One guy commented an article Agile is Dead with(You can see the comment in the end of that article) :

What insight! I guess you can go back to waterfall.


So what does "go back to waterfall" here means?


The waterfall model is a step-by-step methodology for software engineering, often derided for being slow and inefficient. Agile methodology is largely a response to the shortcomings of the waterfall model, and the author of the article is either predicting or reporting the "death" of Agile. As I read it, the comment you're asking about is deeply sarcastic:

What insight! I guess you can go back to waterfall.

The commenter actually means: "This is not very insightful at all. You're claiming to tell me about the end of a process that almost everybody in the business has adopted, but you haven't even proposed a replacement." By you can go back to waterfall, the commenter is pretending to take the article at face value and proposing the fairly ridiculous prospect of returning to a system that few people would prefer.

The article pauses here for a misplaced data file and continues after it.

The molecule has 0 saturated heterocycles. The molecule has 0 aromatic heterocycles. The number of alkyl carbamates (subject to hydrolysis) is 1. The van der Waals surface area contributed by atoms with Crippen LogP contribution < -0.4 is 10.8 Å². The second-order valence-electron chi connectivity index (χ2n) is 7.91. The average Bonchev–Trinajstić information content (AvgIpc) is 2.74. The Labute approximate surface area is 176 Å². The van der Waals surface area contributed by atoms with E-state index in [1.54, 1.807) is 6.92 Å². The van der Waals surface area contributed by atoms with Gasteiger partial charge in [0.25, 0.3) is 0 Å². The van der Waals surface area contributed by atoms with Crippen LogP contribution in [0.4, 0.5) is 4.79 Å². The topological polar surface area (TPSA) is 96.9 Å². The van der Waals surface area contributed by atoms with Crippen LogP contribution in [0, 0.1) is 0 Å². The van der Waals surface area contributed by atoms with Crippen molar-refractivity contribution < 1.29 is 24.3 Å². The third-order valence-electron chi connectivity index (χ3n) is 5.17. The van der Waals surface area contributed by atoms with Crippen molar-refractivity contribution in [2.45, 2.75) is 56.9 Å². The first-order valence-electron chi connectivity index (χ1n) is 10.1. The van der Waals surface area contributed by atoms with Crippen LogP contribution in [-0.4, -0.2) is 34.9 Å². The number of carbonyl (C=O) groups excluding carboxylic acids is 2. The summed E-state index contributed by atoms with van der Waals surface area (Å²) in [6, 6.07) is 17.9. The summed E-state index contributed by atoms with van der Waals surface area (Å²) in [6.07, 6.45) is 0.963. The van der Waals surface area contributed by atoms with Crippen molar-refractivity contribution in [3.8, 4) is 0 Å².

• 1
    Thanks. I heard a lot about Agile these days, and I just forget the old waterfall model...
    – Sayakiss
    May 3 '16 at 2:34
  • Does "go back to the waterfall" more correct in grammar than "go back to waterfall"?
    – Sayakiss
    May 3 '16 at 5:30
  • 1
    @Sayakiss - Very interesting question. I'd probably include the "the"; however, it's okay either way. Whether it's included or omitted influences how I read the sentence. I'd read: I guess you can go back to waterfall to mean, "I guess you can go back to waterfall [development]," while: I guess you can go back to the waterfall" would mean, "I guess you can go back to the waterfall [methodology]."
    – J.R.
    May 3 '16 at 9:40
  • 2
    @Sayakiss - No, "go back to the waterfall" doesn't really make sense here, because we're not talking about a specific waterfall. Waterfall is more like a proper name here.
    – stangdon
    May 3 '16 at 14:23

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